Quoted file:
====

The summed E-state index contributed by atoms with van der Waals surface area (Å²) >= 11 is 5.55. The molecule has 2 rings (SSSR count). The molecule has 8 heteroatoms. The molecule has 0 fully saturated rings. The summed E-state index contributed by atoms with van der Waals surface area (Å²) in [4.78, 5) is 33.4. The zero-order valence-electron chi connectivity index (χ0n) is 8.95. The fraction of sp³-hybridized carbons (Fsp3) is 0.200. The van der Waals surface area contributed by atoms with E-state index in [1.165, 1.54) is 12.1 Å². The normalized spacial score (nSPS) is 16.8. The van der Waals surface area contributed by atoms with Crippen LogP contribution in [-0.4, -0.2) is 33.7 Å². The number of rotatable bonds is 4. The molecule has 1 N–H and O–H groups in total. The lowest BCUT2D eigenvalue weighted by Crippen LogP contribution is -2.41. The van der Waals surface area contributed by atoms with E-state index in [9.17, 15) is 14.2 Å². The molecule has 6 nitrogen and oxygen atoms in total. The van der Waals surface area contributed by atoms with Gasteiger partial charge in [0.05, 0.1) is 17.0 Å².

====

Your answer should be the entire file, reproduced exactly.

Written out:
The summed E-state index contributed by atoms with van der Waals surface area (Å²) >= 11 is 5.55. The molecule has 2 rings (SSSR count). The molecule has 8 heteroatoms. The molecule has 0 fully saturated rings. The summed E-state index contributed by atoms with van der Waals surface area (Å²) in [4.78, 5) is 33.4. The zero-order valence-electron chi connectivity index (χ0n) is 8.95. The fraction of sp³-hybridized carbons (Fsp3) is 0.200. The van der Waals surface area contributed by atoms with E-state index in [1.165, 1.54) is 12.1 Å². The normalized spacial score (nSPS) is 16.8. The van der Waals surface area contributed by atoms with Crippen LogP contribution in [-0.4, -0.2) is 33.7 Å². The number of rotatable bonds is 4. The molecule has 1 N–H and O–H groups in total. The lowest BCUT2D eigenvalue weighted by Crippen LogP contribution is -2.41. The van der Waals surface area contributed by atoms with E-state index in [9.17, 15) is 14.2 Å². The molecule has 6 nitrogen and oxygen atoms in total. The van der Waals surface area contributed by atoms with Gasteiger partial charge in [0.05, 0.1) is 17.0 Å².